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In keeping with the spirit of life

Maria Munroe's beautiful but unorthodox sculptures may shock some, but there's a reason why people want them in their homes.

August 03, 2006|Bettijane Levine | Times Staff Writer

JUST inside the front door of Maria Munroe's house in Venice sits an abstract sterling silver sculpture of a star. It is a luminous, off-kilter, asteroidal shape, with a satiny shimmer that invites caress. Sealed inside are the cremated remains of Jeffrey Blumberg, a New York silver expert who died in 1996.

OK, the concept may be a bit hard to grasp. Munroe uses cremains in sculptures she designs as memorials that surviving loved ones can live with in their homes.

Every tabletop, floor space and corner of Munroe's home is filled with works, large and small, from her ongoing exploration of funerary art, along with pieces from her recent show at Frank Pictures Gallery in Santa Monica. Many of these, including the Blumberg star, were lent by Munroe's clients for the exhibit, and are awaiting their return.

Some are vessels that contain the ashes of the deceased. Others -- lead crystal and ceramic pieces -- had some ashes mixed in as the piece was being made (which is legal), so that the cremains become an integral part of the material. Other items include meditation beads, crystal orbs and glass bricks. Her works range from $3,000 to $30,000.

Munroe, who is wearing a crystal disc pendant that contains some of her Aunt Conchita's ashes, is one of very few artists who devote their entire output to working with cremains, says gallery owner Laurie Frank, who met the artist and first saw the sculptures about five years ago.

"The mind-blowing part for me," says Frank, "was realizing that the glass sculptures were actually made with human ash as part of the glass-blowing process -- and that they also act as containers for the ash -- so the deceased person is in the urn and also of it."

Munroe's art is part of a larger movement that reflects changing spiritual and practical attitudes about death and its rituals in the U.S.

As traditional burial space becomes less available and more expensive, more people turn to cremation as an alternative. Most religions accept cremation. "Seven years ago, no state had a 50% cremation rate," says Jack Springer, executive director of the Cremation Assn. of North America, which tracks cremation statistics. "Today, cremation rates are over 60% in Arizona, Nevada and Hawaii -- places where people tend to retire." California reached 51% in 2004, he says. And the country as a whole reached almost 31% that year.

From a spiritual perspective, the idea of staying close to a loved one's cremains -- keeping ashes at home in specially designed vessels, or wearing them in special "keepsake" jewelry -- is gaining favor. A number of artistic alternatives to traditional urns and boxes are offered on websites for the mass market (see related story). Munroe's work, however, is not mass or commercial. She creates only two or three major sculptures a year, she says.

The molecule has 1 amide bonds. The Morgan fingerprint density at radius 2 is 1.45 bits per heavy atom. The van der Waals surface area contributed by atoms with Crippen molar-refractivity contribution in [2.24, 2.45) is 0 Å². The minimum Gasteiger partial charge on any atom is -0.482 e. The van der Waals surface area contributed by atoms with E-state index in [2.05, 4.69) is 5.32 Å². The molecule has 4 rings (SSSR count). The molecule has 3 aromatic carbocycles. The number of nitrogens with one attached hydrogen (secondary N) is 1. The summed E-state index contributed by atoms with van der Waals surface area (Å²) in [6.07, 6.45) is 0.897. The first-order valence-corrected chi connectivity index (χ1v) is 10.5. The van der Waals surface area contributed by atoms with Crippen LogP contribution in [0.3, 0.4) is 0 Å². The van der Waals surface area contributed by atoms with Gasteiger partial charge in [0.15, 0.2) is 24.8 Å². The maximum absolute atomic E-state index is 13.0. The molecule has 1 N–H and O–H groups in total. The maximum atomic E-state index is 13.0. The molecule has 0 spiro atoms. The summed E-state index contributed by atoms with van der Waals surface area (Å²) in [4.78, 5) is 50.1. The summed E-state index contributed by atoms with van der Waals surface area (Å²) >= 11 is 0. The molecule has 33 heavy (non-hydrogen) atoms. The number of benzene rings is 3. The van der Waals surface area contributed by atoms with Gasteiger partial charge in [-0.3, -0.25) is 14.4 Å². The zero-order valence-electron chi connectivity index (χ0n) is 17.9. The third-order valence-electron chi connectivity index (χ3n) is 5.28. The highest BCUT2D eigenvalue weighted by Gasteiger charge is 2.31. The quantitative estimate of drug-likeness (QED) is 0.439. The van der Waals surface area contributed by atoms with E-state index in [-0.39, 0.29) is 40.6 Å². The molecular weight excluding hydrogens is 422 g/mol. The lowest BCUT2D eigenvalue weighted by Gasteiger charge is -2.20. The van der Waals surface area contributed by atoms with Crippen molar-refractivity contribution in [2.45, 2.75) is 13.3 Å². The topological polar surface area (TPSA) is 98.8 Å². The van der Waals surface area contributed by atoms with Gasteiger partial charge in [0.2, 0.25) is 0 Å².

THE artist's 3,200-square-foot home with its book-lined dining room is filled from the Saltillo tile floors to the high ceilings with paintings and drawings collected by Munroe and her husband, private art dealer Aldis Browne.

Munroe, 59, is tall and vibrant with green eyes, even features, and an almost palpable sense of fun. When she talks of meeting her husband 30 years ago, and their romantic world travels, she sounds much like a teenager describing a crush. She wears no visible makeup, and her gray hair is drawn straight back off her face, as if to emphasize her openness.

She says she did a good deal of research on those travels, scouring museums and libraries to learn how various cultures have dealt with death through the centuries. She's not quite sure why the subject has fascinated her.

"At first, I worked around it, because it is such a big, powerful, frightening topic, and so little is known." Then she began to create art that was inhabited by ashes of the many animals she had lived with and loved as pets.

On the hearth of her living room fireplace is a handsome copper tub, filled with white sand. Nestled on the sand is a copper oval, inside of which are the ashes of her beloved guinea pig, Porchetta, whom she refers to as her muse. It's kinetic, she says; the tub's bottom is a rounded rather than flat. Touch it anywhere, and the tub will gently rock -- a motion her guinea pig apparently loved.

It wasn't until after the death of her father in 1990 that she tackled the work she believes she was meant to do. "Any person, at some point in his or her life, has to ask themselves: What's next? I wanted to address that question from an artist's perspective," she says. "But I didn't feel I could even attempt to work on a piece that involved a person unless I had experienced deep grief myself."

Her father, a career military man, was cremated and buried at sea. She was able to get three thick locks of his white hair, and designed a glass sculpture for each lock -- for her mother, her brother and herself.

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